Coffee Shops

Six coffee shops in Washington, D.C. are countering Starbucks’ loyalty cards with their own disloyalty cards. When someone buys something at any one of the six shops, their card will be stamped. Once consumers have accumulated six stamps, they can get a free coffee at the shop of their choice. I think it’s a cute idea, and the six shops seem to be having fun with it.

What about you? Do you drink much coffee? Do you go to coffee shops? Do you have any feelings about Starbucks one way or the other?


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14 Responses to Coffee Shops

  1. Rummuser says:

    I think that it is a cute idea too. I hope that more independent coffee shops follow suit! I don’t go out much but when I do and if I want a coffee break, I prefer going to Cafe Coffee Day for their ambiance and also to pick up some of their great blends which I use to make my own coffee.

    • Jean says:

      I’m not a coffee drinker, but I have gone with friends to the three cafes/coffee houses in our little town. Starbucks was not my favorite one. The place I like the best has a better choice of food than Starbucks with pots of different kinds of coffee on the side. Customers help themselves.

  2. Mike says:

    I like the idea.

    We don’t stop in coffee shops unless we’re traveling and our Verizon phones don’t have a good signal for wifi. Then we might stop at a Starbucks or some other place that has free wifi.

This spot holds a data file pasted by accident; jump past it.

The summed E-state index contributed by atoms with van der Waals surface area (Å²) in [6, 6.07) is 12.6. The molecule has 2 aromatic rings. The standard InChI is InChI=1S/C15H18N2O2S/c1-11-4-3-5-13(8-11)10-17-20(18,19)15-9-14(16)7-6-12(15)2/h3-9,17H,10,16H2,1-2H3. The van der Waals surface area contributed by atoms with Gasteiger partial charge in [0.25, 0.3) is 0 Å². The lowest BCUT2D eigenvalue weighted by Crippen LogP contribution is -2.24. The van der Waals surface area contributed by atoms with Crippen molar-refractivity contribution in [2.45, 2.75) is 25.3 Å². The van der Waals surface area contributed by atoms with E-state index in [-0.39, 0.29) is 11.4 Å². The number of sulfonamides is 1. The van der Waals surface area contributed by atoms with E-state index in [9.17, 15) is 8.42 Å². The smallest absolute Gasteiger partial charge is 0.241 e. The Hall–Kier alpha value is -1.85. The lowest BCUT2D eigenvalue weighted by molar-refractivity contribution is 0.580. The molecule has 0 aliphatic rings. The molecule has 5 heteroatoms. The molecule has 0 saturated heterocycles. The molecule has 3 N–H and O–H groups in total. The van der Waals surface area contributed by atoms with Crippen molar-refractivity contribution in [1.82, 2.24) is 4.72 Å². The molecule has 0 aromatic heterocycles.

I generally drink one 14 oz. mug of coffee when I get up and then about half that again later if I’m going to the gym. When I was working I would drink more. Today, I’m going to a retirees breakfast and I’ll have several restaurant size cups of coffee.

    I don’t particularly care for Starbucks coffee. I think the brand is over-hyped, in my view.

    • Jean says:

      Again, I don’t drink coffee, so I don’t know about the quality at Starbucks. It may be over-hyped, but a lot of people clearly like it. Free wifi is a great selling point.

  3. tammyj says:

    totally agree with mike. starbucks is vastly over rated.
    here it has become the establishment of the yuppies. or whatever their equivalent is called today.
    they stand in line to order coffees that have 9 different instructive descriptions in them. they don’t smile. they take their coffee very seriously apparently. LOLOL.
    the marine likes starbucks. he stoically says… one simple BLACK COFFEE.
    he is rather out of place in his worn jeans and wine colored plaid flannel shirt.
    but he is lean and as young looking as they are. he likes it strong and black. no frills.
    and the sizes!!! ???
    there is NO SMALL. i think the smallest is called grande.
    so silly.
    though… i must say. i did try their hazelnut vanilla latte once and was delighted!
    but it was like a rich dessert. it was cold. and you know how i love ice cream.
    when i ordered it i had no idea what i would be getting! LOL. fun.
    i drink very little coffee. my favorite at home is the international brand of instant coffees… i like the one called café francais. simple. quick. delicious.
    my friend celia calls it “your cup of chemicals!” LOL. and i suppose it is.
    i have one cup a day as a treat in the afternoon. i have one cup of black coffee in the morning. do you and andy drink coffee? you didn’t say!

    • Jean says: